Whatever your foe is at this present time, confess it, and your powerlessness to overcome it. Tell God the Father, who knows you and your circumstances intimately, that you need Him. Ask Him to help you, protect you, and to be near you. Call out to Him and ask Him to lead you to Christ the Lord. As you affirm Christ as the true Lord of your life, the sense of feeling overwhelmed will begin to dissipate. Sometimes the heaviness leaves immediately, and sometimes it takes awhile, but don’t give up.

Adjustments in lifestyle and circumstances will need to be made to reduce or eliminate the causes of your life feeling out of control, but one must be rescued before one can be free! As balance returns to your life, meditate on the words of David spoken in Psalm 62 when he said, “My soul finds rest in God alone; my salvation comes from Him. He alone is my Rock and my salvation; He is my fortress, I will never be shaken.”

May that become our proclamation and our reality.

“Our Prayers Are With You”

Christians praying in Goma, DR of Congo.

Christians praying in Goma, DR of Congo. (Photo credit: Wikipedia)

I have been the glad recipient of manifold prayers for my health over the course of years. And, most recently, an intensification of such intercession during the past month. To what degree these prayers have assisted me, I honestly cannot say with any certainty. However, by faith, I believe each one to be effective and fruitful.

 In our American culture, it is a common occurrence for a person or group of persons to state that they are (or will be) praying for another when an obvious need arises. We hear it in sports talk when analysts comment that they will pray for an athlete’s recovery after sustaining a serious injury or because of a personal tragedy. We hear the common place, “We’ll be praying for you”, when a friend, family member or acquaintance is in a serious trial of some sort. The words can seem trite, regardless of the sincerity behind them, because they are spoken so often.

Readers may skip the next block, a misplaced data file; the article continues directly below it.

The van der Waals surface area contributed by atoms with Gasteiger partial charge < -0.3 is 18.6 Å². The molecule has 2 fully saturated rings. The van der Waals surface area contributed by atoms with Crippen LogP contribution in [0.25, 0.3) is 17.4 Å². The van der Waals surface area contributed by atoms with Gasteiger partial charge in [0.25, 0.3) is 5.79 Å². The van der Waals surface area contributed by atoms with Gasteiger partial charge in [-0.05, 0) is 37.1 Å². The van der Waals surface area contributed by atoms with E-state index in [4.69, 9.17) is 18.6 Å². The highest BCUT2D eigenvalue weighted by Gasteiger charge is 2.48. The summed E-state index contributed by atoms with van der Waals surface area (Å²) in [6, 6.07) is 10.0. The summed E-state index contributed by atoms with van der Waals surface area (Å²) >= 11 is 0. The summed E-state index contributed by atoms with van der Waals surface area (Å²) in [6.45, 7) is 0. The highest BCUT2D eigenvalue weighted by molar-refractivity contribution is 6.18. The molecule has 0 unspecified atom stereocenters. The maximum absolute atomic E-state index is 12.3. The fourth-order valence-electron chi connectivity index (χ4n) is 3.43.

There may even be feelings of hypocrisy about such prayers when our judgment of the person(s) doing the promising is not real high on our moral list; perception of others can taint our objectivity. In essence, we may at times, feel that the out pouring of promises to be prayed for may be nice gestures, but nothing more. How many of the kind folk who actually offer their prayers, actually pray? To know the answer to that question would require a gathering of all such prayers as evidence. Obviously, that would be absurd. Prayers aren’t like mathematics wherein numbers can be quantified. Prayers come in all different shapes and sizes, metaphorically speaking. However, it is an interesting thought to actually ascertain if every person who promised to pray actually did!

 The question begs asking, “Does prayer work?” Scripture has abundant examples regarding the power of prayer. Over the years, including today, many an individual will argue to prayers’ effectiveness based on their personal results from it. Regardless of the spiritual diversity within our society, there still seems to be an underlying belief that a prayer spoken in someone’s behalf is effective-or has the possibility of being effective. To what degree of certainty or hope is probably as varied as the types of prayers spoken, as well as in the manner they are uttered.  James, one of the original twelve Apostles, wrote that we should pray for one another, and that the prayer of a righteous person has great power. Jesus even gave us several models, guides so-to-speak, to assist us in our efforts to pray correctly. So, purely from a Christian perspective, using the Bible as our source, prayer is of paramount importance and is valued because of its ability to produce powerful results.

 What if the one praying is not a Christian? How do we determine one’s righteousness? The answer to the latter question is, “We don’t!” God does. The first question is much more difficult to answer. In the context of Judeo-Christian belief, prayers are effective when spoken by those who have accepted the Lordship of Christ and seek to emulate Him. The Bible speaks about the prayers of the unsaved. When spoken out of harmony with the principals of the Old and New Testaments, said prayers are ineffective and often wrong (prayers to idols for example). However, I don’t believe I have ever read a clear scripture or interpretation concerning the sincere and earnest prayers of the non-Christian in behalf of others; much less the effectiveness of these prayers. My ignorance is showing which fuels all the more reason to continue to study and learn.